Dolphin hunting in Kratie
Technicolor cement flamingos. A rhinoceros. A giant dove on a globe. I looked around downtown Kratie in puzzlement. Surely these weren't samples of the wildlife this riverside town on the road north from Phnom Penh was renowned for?
A quiet weekend getaway for city-dwellers, Kratie has long sealed its place in Cambodia guidebooks for the freshwater dolphins that inhabit its stretch of the Mekong.
Once numbering almost 1,000, the now 60 or so Irrawaddy dolphins in the area are an endangered breed that have survived decades of poaching by local fishermen and the more recent biological wreckage of dams upstream.
Their existence and insistence on keeping to Kratie are a marvel; and their whale-like anatomy -- at least, what you can see of it through what locals call the "coffee with milk" waters of the Mekong -- is somewhat quirky. But, be warned, these porpoises are no Flipper.
Intrigued (and with a day to kill), I obligingly hired a moto for the breathtaking 16-km drive out to Kampi, the launching point for boat trips into the dolphin waters.
Half an hour later, there we were: three tourists on a rickety fisherman's boat over a flooded bank of Mekong, blindly wielding our cameras at every splash of water like harpoons in the futile hopes of catching a photo of the coy porpoises.
Our pre-pubescent boat driver had ignored our eager signaling toward some promising splashes and had moored us away from the action, on a tree fighting a solitary battle with the current. Hawks circled overhead, and the dolphins kept their distance, seemingly goofing around in pairs and spending almost a minute at a time under water in between quick breathers.
First would come a grumbling moan, then a dark puddle would appear on the waters' surface and a porpoise would emerge --revealing just inches of its back -- and quickly dive back under before we could hear its exhalation.
There were no flips, no playful smiles beckoning us to rub their noses. They barely came within 25 meters of the boat. It quickly became apparent that these dolphins are exceptionally cruel beings, playing on our circus-show expectations like master hustlers.
Then, as the cameras were shut off and we began to find dejected solace in singing the praises of the spaciousness and serenity of our environs, a vein of jealously snapped. Suddenly the show was on: the dolphins swam near us, skimming along the water's surface in pairs and diving under in smooth, circular motions like dogs trying to catch their tails with their noses.
And what noses, indeed: the "faces" of Irrawaddy dolphins have a peculiar punched-in, blockhead look that give their short black bodies more resemblance to stunted torpedoes than to their sleek bottled-nosed cousins. Think of them as the Danny DeVito of the Delphinidae family.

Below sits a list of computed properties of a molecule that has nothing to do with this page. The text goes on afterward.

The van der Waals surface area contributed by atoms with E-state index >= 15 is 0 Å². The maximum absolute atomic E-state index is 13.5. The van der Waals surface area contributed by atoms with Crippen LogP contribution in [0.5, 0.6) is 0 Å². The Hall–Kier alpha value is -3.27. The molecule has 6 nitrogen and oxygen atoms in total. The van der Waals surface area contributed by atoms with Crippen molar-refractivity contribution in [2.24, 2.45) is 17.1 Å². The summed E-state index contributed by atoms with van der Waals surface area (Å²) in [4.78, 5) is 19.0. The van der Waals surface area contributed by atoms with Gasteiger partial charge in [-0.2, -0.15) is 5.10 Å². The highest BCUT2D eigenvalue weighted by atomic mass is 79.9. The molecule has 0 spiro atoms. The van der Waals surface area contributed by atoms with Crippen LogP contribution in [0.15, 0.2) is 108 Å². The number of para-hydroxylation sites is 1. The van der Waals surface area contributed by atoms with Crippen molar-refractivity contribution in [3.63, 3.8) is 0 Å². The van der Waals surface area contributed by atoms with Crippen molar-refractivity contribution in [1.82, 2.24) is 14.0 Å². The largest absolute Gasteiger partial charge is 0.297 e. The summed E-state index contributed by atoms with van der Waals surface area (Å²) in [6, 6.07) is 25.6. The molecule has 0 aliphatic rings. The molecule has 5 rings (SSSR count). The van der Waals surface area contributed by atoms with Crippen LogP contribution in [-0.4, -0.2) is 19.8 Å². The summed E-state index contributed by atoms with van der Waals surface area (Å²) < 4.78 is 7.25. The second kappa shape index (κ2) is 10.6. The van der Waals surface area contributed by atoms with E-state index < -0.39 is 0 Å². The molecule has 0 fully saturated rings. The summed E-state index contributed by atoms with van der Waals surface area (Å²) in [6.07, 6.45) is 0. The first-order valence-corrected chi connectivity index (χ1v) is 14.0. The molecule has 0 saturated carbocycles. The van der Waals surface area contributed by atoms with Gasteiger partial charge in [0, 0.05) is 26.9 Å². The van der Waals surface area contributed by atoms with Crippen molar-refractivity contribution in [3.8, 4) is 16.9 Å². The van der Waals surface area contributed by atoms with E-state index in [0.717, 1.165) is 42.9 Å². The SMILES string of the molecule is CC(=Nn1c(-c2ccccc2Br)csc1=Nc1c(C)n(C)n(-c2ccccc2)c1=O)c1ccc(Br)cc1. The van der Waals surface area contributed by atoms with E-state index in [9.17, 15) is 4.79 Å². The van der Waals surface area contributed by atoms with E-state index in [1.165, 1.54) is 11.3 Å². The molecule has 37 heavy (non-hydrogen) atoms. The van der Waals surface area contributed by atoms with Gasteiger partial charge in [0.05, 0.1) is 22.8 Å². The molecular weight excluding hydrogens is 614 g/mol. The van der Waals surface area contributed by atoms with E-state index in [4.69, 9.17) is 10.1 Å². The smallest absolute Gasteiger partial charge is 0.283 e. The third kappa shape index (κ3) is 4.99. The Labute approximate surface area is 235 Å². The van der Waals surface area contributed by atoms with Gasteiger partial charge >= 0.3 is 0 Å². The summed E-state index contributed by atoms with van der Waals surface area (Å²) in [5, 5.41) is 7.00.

Cambodian tour guides will tell you Kratie is a one-horse town, that -- dolphins aside -- there's not much doing for the standard tourist.
Perhaps this isn't so surprising considering the town is made up of 14 streets, named in numeric order. Clue number two for me was seeing the girls at the red-light karaoke cafes reading The Count of Monte Cristo out of boredom.
As a result, most tourists pop into town for only a night on their way north to Laos or to Ratanakiri. But for those with a bit more time on their hands, Kratie is a springboard for jaunts into some striking countryside.
At once desolate and vibrant, the road to Kampi snakes along the bends of the Mekong and is easily accessible for those keen on hiring a motorbike to explore.
In wet season, its pothole-ridden surface effectively becomes an obstacle course and live comedy show for locals, who -- having few crops to farm during periods of floods -- spend their days hanging out on the stoops of their stilt houses and watching foreigners drive by in various states of horror.
All manner of business is conducted in the gravity-defying one-room shacks, with entire villages at times suspended 10 meters off the ground. Half-inch-thick bamboo floors hold up motor bike repair shops, roadside food stalls, petrol "stations" and cafes. This is rural Cambodia at it's most chill: Kids chase chickens around, girls sit picking at and braiding each other's hair, and the elderly sway in cloth hammocks facing the road. A chorus of "hello!" or "goodbye!" usually follows every motorist passing.
After fishing and rice farming, selling bamboo poles makes up the bulk of local industry, and rafts with piles of 30-foot poles can be seen floating down the river to Phnom Penh -- a reminder that the river truly is the life-blood of this country.
A hill about halfway down the road from town, though, was my ultimate destination. Phnom Sambok was pretty easy to find, considering it's the only raised bit of land in a 30-mile radius. At its summit at the top of an impossibly long white cement staircase, sits a calm little monastery and wat that are home to a dozen aged monks, nuns and their cats.
Walking the circumference of the hill, which offers spectacular vistas of the rice fields and Mekong below, I stopped when I saw a few boats with tourists heading out to the middle of the river on a dolphin-watch.
In their wake I saw a pair of the freshwater flippers diving around, while the tourists looked ahead with their cameras at the ready.
"Stop! Look behind you!" I shouted, jumping up and down, and watched the boat continue on its slow course. One of the nuns next to me laughed, her eyes gleaming with a look that told me this happens every time.
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Published on 9/7/04